“I am not surprised the Western District, where [the] plaintiffs chose to file this lawsuit, granted a temporary injunction on only a portion of HB 126. While this legislation was drafted to withstand judicial challenges rather than cause them, including guidance from abortion jurisprudence since Roe v. Wade, we will wait for the judicial and appellate process to play out,” Republican Rep. Nick Schroer, who championed HB 126, told The Missouri Times.
The law did not include exceptions for rape or incest victims, which angered some Republicans.
Additionally, the law does not allow for abortions based on race, sex, or a diagnosis of Down syndrome. Sachs allowed that provision to remain intact — at least for now. He said there was no significant data to show whether “the inability to schedule ‘Down syndrome abortions’ would be likely to interfere with the abortion rights of real-life women.”
“While most people seeking abortion will thankfully still be able to do so, allowing the reason ban to take effect will have a measurable impact. It requires physicians to interrogate patients and, in turn, destroys the foundation of trust essential in a health care setting,” Dr. Colleen McNicholas, chief medical officer of the Planned Parenthood clinic in St. Louis, said.
“Missourians do not need or want politicians in their exam rooms. My patients deserve access to high-quality abortion care, and they deserve the space to make those decisions based on their values, life circumstances, support system, and faith, free of government scrutiny. Although we are grateful today’s ruling allows us to provide care to some Missourians, we will continue to defend the truth: EVERY reason to have an abortion is a valid reason.”
Democratic Sen. Jill Schupp, a vocal critic of HB 126 during debate in the General Assembly, called the judge’s actions “good news for Missouri women” but said the “fight is not over.”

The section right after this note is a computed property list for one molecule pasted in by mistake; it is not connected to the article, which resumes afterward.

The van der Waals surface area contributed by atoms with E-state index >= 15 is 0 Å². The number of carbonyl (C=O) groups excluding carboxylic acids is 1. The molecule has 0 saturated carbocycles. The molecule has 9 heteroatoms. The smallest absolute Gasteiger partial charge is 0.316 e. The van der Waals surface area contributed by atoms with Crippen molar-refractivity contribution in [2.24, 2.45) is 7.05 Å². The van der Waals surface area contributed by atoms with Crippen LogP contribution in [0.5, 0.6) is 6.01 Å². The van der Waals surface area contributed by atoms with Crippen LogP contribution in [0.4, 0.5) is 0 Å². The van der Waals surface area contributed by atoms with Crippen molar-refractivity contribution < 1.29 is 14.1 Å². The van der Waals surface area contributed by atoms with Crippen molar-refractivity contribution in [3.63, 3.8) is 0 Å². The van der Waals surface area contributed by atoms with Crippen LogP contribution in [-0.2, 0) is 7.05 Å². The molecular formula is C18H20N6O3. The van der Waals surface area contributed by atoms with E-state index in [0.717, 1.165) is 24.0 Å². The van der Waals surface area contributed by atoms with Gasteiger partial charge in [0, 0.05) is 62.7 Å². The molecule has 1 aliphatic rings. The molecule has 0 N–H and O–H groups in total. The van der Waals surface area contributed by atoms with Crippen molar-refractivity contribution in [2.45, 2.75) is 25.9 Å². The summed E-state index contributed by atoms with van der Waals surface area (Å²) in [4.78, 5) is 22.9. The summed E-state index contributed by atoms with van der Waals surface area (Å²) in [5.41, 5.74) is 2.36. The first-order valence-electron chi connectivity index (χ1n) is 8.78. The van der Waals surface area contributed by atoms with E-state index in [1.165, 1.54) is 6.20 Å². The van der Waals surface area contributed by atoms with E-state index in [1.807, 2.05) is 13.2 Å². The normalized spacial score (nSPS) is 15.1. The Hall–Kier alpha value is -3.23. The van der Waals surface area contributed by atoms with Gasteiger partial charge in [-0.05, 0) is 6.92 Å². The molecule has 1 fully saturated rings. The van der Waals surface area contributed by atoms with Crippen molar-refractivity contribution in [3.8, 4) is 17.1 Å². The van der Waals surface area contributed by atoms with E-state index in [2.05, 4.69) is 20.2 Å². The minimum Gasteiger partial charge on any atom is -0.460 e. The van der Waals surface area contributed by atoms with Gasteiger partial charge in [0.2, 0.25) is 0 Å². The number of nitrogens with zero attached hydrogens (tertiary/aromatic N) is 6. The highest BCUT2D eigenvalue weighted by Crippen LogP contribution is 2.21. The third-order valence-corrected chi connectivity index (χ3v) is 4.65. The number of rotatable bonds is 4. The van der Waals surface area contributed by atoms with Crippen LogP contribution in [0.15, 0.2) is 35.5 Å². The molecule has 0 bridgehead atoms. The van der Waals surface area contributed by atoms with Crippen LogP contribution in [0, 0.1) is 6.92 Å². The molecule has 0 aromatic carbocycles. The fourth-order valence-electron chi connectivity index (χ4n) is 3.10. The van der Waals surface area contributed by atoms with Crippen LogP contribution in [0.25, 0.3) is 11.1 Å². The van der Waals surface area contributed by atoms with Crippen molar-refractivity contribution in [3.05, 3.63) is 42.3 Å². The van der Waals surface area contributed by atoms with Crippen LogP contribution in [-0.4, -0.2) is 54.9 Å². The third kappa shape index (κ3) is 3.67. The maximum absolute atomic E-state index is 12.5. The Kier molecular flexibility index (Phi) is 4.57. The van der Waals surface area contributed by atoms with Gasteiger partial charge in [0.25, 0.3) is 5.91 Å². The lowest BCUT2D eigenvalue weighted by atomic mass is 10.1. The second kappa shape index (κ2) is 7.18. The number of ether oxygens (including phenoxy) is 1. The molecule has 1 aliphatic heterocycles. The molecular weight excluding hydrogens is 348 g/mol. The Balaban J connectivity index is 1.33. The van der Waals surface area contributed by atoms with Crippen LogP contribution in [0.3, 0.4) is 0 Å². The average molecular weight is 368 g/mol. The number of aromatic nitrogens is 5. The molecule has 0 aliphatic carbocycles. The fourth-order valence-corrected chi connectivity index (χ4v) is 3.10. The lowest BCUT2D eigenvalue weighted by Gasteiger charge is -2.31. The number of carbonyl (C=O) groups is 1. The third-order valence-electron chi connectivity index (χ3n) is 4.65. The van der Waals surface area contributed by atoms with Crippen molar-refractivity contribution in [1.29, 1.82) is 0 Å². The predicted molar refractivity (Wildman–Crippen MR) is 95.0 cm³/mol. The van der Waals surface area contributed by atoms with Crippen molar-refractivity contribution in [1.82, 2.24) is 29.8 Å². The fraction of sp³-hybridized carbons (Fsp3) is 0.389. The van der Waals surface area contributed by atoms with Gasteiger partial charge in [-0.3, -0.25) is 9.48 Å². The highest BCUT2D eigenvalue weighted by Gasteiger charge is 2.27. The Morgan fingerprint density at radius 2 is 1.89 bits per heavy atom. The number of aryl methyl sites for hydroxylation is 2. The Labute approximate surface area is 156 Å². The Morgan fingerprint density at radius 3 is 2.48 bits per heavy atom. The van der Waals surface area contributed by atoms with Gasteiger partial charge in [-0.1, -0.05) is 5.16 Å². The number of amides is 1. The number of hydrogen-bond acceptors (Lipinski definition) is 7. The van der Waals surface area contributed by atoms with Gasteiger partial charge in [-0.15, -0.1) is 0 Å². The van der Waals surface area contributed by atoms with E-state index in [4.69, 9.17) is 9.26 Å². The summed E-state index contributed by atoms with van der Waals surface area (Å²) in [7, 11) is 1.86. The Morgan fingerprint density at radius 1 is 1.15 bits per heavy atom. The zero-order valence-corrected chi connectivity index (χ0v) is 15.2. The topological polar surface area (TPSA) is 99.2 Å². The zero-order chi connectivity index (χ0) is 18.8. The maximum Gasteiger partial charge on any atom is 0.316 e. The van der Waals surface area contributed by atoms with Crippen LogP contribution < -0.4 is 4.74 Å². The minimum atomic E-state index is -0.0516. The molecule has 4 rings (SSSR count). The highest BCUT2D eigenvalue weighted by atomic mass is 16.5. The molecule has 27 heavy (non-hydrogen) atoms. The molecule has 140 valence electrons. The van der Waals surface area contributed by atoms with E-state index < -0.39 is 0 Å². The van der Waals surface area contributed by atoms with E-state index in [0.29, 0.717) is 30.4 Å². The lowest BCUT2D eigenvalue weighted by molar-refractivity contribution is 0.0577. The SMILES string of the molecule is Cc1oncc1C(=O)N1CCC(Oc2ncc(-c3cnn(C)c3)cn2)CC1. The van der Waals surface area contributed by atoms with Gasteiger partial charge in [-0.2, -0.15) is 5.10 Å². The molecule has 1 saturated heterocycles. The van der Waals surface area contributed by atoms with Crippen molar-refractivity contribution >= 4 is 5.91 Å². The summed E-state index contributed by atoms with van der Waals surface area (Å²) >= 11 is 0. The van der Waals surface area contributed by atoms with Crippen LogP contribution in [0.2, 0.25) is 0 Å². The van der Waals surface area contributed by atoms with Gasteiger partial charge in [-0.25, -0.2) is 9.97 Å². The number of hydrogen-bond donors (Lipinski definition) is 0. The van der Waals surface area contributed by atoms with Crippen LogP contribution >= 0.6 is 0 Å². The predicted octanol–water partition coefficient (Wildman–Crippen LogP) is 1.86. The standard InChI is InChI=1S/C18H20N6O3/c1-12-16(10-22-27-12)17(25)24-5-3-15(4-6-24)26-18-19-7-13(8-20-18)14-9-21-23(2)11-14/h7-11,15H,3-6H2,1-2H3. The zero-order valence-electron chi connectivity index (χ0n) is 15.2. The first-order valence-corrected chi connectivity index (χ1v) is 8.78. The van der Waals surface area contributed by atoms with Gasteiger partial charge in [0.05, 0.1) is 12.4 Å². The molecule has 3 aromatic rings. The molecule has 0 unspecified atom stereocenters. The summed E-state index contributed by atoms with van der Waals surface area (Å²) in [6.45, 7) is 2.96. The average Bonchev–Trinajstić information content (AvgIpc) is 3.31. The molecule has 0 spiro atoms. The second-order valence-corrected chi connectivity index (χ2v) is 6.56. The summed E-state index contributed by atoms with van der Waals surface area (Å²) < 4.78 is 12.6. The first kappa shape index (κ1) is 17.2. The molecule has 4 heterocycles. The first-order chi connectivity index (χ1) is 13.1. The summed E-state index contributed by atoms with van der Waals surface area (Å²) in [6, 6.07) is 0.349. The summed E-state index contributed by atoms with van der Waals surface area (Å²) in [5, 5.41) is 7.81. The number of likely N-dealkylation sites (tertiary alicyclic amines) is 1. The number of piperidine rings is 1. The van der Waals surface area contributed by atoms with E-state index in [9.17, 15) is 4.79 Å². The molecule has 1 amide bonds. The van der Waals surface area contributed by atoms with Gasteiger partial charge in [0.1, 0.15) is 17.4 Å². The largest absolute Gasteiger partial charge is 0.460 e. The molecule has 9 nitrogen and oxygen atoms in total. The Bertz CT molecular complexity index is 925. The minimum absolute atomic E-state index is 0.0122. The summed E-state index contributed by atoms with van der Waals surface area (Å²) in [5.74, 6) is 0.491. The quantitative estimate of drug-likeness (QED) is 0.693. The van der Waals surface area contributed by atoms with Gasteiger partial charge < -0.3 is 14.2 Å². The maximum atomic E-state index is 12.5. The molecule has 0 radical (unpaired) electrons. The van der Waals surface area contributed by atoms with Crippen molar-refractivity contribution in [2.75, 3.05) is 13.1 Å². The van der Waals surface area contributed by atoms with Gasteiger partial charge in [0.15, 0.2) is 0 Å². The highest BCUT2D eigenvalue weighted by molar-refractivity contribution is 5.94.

“There are more legal challenges [and] hurdles ahead,” Schupp told The Missouri Times in a text message. “In the meantime, we must start electing people who TRUST WOMEN. There are special elections in November of this year and a big election next year. We have work to do!”
Missouri only has one facility, in St. Louis, with the ability to provide abortion services in the state.
Aside from the so-called “reason ban,” other provisions of HB 126 were also allowed to go into affect, including the modification of the definition of pregnancy resource centers, according to the Governor’s Office.
Already, a provision of the law — a requirement for both parents of a minor to be notified should she seek an abortion — is in place as it was an emergency clause.
Kaitlyn Schallhorn was the editor in chief of The Missouri Times from 2020-2022. She joined the newspaper in early 2019 after working as a reporter for Fox News in New York City.
Throughout her career, Kaitlyn has covered political campaigns across the U.S., including the 2016 presidential election, and humanitarian aid efforts in Africa and the Middle East.
She is a native of Missouri who studied journalism at Winthrop University in South Carolina. She is also an alumna of the National Journalism Center in Washington, D.C.
Contact Kaitlyn at email@example.com.